The constant counterargument to a large ebola outbreak is our "advanced health care system." Yes, we do a better job with quarantine and a much better job with treating symptoms to avoid secondary problems. OTOH, there is currently no way to prevent or treat or inoculate against ebola. When it comes to ebola, we're not 'advanced' at all.jacob wrote:I think we've just demonstrated (with one data point in each place) that both "advanced" systems are equally incompetent when it comes to diagnosis, relying on procedures rather than [not even] uncommon sense. Hopefully, these first failures will be relatively cheap "tuition".
What we should change is "health" education. The bulk of it is sex education, which has its place, but should be taught along with healthier lifestyle choices and preventing non-STD infectious diseases since they are the biggest cause of death and disability. It's kinda sad that most kids know more about preventing herpes than they do about preventing staph infections or type II diabetes.Chad wrote:Maybe if we changed our education system there would be more people capable of independent thought.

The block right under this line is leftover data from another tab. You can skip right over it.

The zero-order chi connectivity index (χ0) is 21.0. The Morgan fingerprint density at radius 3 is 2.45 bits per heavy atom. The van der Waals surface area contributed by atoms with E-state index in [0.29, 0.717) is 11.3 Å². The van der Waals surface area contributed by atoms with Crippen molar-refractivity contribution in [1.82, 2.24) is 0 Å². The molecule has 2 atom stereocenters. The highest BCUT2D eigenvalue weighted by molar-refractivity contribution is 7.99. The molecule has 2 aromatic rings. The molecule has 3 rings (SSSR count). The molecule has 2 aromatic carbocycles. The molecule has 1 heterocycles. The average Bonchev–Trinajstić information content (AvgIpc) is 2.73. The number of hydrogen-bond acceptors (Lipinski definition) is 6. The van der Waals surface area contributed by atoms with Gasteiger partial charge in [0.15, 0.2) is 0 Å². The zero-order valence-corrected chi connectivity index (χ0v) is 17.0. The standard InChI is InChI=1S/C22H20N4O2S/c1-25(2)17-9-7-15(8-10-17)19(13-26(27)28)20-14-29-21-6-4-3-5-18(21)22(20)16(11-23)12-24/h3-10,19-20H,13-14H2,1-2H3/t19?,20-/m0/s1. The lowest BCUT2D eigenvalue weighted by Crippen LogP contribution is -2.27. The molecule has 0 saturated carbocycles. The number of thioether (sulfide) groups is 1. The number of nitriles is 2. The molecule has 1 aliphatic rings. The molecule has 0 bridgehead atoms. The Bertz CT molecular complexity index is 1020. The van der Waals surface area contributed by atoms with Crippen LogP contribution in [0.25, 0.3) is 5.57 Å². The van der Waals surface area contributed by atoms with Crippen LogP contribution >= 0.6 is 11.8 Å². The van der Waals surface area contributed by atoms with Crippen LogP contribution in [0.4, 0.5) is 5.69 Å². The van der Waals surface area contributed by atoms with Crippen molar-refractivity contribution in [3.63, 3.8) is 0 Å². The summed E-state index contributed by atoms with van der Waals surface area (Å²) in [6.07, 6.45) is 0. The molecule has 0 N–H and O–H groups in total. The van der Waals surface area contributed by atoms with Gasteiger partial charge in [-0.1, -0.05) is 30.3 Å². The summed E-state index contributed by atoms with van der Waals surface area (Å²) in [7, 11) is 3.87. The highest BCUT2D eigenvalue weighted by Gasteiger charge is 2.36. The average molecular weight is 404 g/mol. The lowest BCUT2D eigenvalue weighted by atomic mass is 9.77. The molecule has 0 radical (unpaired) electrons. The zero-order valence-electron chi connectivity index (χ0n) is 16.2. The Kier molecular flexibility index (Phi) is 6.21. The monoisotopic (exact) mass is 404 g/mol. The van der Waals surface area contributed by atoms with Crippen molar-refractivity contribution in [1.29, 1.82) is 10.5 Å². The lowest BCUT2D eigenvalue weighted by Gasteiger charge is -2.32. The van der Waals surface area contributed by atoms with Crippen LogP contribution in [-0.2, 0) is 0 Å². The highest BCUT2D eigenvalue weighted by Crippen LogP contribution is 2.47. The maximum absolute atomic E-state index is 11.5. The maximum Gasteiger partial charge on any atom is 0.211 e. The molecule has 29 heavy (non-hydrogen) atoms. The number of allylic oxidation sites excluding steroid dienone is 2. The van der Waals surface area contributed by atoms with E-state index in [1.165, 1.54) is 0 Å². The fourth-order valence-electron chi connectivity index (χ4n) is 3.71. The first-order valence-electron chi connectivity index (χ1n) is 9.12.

Despite how advanced our system is and how predictable the annual flu season is, 30-40K people still die in the US every year from complications related to influenza. That's approximately the same number of deaths as from breast cancer, yet which gets more public attention? More people die from MRSA and related staph infections than from AIDS in the US each year, but how many people are educated in preventing MRSA infections compared with preventing HIV infections?
I'm not saying we should reduce education efforts for breast cancer and HIV/AIDS prevention. I'm just pointing out that our advanced health care system is only selectively 'advanced' and health education is uneven and woefully inadequate.